We currently have a SVN repository that we store our sourcecode in. We have a large range of projects in there (hundreds) and multiple common libraries etc.
It all works quite well but it's non-standard in structure. Initially we were aiming for the standard "Trunk\", "Tags\Tag_1.0.0\" style model but the problem we had was that the relative paths for our projects stopped working.
- Common |- Trunk |- Tags ||- Tag_1.0.0 - OtherProject |- Trunk |- Tags ||- Tag_1.0.0
In this structure (which I'd call fairly standard, correct me if I'm wrong) a reference in OtherProject to common's tag from the trunk folder would be "../../Common/Tags/Tag_1.0.0" which resolves to /Common/Tag_1.0.0 (actually there'd be more ..'s cause the projects aren't flat in the trunk, but this save a huge diagram). Once that's tagged though the same relative path goes to "/OtherProject/Common/Tags/Tag_1.0.0".
Workarounds I could think of included absolute paths, but not all the dev's use the same folders for our files (Or even same hard drive letter), changing the reference right before tagging, but there's something horrible about tagging a trunk when it won't compile and hoping once it's in the tag folder it'll just work, or putting each project's references within the project itself in DLL form but that's not as easy in Visual Studio (It's not unheard of for us to reference trunk to trunk and edit both projects simultaneously - tagging later of course) and it would bloat our SVN repository to include all the builds for every tag that's been released.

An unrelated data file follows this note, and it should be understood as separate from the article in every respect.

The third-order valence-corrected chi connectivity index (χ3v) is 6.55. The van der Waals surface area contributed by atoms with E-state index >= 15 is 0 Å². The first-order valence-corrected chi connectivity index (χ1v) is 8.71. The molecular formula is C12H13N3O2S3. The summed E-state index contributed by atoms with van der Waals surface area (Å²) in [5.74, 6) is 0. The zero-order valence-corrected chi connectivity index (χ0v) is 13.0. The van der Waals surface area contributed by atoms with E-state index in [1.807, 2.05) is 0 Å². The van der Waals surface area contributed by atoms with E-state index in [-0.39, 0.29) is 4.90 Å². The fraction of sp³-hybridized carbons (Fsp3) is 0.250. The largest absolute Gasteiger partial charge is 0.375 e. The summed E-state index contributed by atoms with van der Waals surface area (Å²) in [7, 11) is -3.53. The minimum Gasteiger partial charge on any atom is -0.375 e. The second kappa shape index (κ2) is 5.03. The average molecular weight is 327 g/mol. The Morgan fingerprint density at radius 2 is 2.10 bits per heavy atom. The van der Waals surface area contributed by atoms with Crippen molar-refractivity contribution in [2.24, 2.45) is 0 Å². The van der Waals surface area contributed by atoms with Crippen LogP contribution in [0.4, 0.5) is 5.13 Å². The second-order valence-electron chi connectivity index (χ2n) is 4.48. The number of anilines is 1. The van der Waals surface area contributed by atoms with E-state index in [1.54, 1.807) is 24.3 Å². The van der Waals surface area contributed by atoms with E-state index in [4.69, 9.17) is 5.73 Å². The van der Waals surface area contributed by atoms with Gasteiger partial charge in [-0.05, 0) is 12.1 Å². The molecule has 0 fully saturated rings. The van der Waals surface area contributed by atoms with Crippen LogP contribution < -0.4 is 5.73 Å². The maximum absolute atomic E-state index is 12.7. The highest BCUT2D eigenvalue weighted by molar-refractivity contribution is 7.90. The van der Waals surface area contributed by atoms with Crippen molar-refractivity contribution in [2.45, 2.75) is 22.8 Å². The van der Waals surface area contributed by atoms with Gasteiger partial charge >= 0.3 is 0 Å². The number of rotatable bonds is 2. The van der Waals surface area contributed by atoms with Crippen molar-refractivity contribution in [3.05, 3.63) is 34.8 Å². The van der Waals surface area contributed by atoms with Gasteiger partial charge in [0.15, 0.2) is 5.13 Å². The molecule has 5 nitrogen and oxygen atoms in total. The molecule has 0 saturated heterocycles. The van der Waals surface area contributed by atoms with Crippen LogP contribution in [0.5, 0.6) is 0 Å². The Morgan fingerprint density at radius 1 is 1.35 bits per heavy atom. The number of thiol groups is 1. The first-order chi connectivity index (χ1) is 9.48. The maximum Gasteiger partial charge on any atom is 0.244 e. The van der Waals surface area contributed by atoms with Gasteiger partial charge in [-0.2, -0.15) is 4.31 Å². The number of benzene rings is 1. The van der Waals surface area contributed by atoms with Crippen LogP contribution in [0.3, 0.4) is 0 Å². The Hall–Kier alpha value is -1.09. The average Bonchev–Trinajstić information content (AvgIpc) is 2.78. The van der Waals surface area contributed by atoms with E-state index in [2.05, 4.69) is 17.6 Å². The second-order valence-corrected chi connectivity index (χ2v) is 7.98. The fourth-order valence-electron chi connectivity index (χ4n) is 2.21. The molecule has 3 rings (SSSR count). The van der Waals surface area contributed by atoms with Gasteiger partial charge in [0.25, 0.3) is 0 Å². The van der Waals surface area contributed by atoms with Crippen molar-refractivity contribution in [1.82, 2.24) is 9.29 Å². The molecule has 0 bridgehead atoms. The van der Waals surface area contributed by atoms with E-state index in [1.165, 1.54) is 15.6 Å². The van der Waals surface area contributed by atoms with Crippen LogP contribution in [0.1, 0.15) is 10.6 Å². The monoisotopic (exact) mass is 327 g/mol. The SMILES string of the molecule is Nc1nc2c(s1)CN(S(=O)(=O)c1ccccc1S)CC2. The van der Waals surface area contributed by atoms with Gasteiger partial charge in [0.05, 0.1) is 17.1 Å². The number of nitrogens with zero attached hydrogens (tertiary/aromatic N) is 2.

This has resulted in us putting our tags at the same hierarchy level as Trunk.
- Common |- Trunk |- Tag_1.0.0 - OtherProject |- Trunk |- Tag_1.0.0
We can't be the only ones who've had this issue, so I'm curious to hear if anyone else has fought this beast and what they've done to fix it? Is it our methodology that's wrong or have we overlooked a tool that helps with this?